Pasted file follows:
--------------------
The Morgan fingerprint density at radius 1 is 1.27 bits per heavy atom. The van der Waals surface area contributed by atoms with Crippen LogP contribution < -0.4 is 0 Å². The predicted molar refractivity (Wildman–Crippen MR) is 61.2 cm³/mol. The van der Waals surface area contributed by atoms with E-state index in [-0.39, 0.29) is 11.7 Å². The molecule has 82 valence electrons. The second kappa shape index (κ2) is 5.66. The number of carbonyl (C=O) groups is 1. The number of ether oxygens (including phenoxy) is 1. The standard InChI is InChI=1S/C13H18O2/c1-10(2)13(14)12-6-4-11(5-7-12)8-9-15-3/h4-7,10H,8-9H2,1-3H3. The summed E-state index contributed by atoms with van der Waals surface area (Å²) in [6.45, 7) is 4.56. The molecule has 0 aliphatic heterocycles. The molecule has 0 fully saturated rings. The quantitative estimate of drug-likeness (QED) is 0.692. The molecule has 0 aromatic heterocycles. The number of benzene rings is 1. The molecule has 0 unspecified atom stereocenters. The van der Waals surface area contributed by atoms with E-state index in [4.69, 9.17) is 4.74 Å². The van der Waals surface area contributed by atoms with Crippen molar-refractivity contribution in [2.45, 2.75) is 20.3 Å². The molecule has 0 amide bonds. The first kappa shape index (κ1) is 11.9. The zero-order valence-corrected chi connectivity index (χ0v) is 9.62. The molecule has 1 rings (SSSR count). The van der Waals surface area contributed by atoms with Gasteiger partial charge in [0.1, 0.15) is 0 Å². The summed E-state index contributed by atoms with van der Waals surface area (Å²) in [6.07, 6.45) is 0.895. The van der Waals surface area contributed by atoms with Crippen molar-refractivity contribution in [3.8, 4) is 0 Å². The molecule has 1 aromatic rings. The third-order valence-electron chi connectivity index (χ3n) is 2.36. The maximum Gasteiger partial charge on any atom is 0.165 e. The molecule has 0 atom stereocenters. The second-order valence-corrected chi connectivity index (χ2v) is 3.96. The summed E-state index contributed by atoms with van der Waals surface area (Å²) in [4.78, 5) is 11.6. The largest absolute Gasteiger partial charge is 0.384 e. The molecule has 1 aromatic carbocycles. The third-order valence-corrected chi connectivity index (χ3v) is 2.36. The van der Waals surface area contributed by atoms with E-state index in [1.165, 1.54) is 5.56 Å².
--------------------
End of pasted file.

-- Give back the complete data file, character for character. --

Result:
The Morgan fingerprint density at radius 1 is 1.27 bits per heavy atom. The van der Waals surface area contributed by atoms with Crippen LogP contribution < -0.4 is 0 Å². The predicted molar refractivity (Wildman–Crippen MR) is 61.2 cm³/mol. The van der Waals surface area contributed by atoms with E-state index in [-0.39, 0.29) is 11.7 Å². The molecule has 82 valence electrons. The second kappa shape index (κ2) is 5.66. The number of carbonyl (C=O) groups is 1. The number of ether oxygens (including phenoxy) is 1. The standard InChI is InChI=1S/C13H18O2/c1-10(2)13(14)12-6-4-11(5-7-12)8-9-15-3/h4-7,10H,8-9H2,1-3H3. The summed E-state index contributed by atoms with van der Waals surface area (Å²) in [6.45, 7) is 4.56. The molecule has 0 aliphatic heterocycles. The molecule has 0 fully saturated rings. The quantitative estimate of drug-likeness (QED) is 0.692. The molecule has 0 aromatic heterocycles. The number of benzene rings is 1. The molecule has 0 unspecified atom stereocenters. The van der Waals surface area contributed by atoms with E-state index in [4.69, 9.17) is 4.74 Å². The van der Waals surface area contributed by atoms with Crippen molar-refractivity contribution in [2.45, 2.75) is 20.3 Å². The molecule has 0 amide bonds. The first kappa shape index (κ1) is 11.9. The zero-order valence-corrected chi connectivity index (χ0v) is 9.62. The molecule has 1 rings (SSSR count). The van der Waals surface area contributed by atoms with Gasteiger partial charge in [0.1, 0.15) is 0 Å². The summed E-state index contributed by atoms with van der Waals surface area (Å²) in [6.07, 6.45) is 0.895. The van der Waals surface area contributed by atoms with Crippen molar-refractivity contribution in [3.8, 4) is 0 Å². The molecule has 1 aromatic rings. The third-order valence-electron chi connectivity index (χ3n) is 2.36. The maximum Gasteiger partial charge on any atom is 0.165 e. The molecule has 0 atom stereocenters. The second-order valence-corrected chi connectivity index (χ2v) is 3.96. The summed E-state index contributed by atoms with van der Waals surface area (Å²) in [4.78, 5) is 11.6. The largest absolute Gasteiger partial charge is 0.384 e. The molecule has 1 aromatic carbocycles. The third-order valence-corrected chi connectivity index (χ3v) is 2.36. The van der Waals surface area contributed by atoms with E-state index in [1.165, 1.54) is 5.56 Å².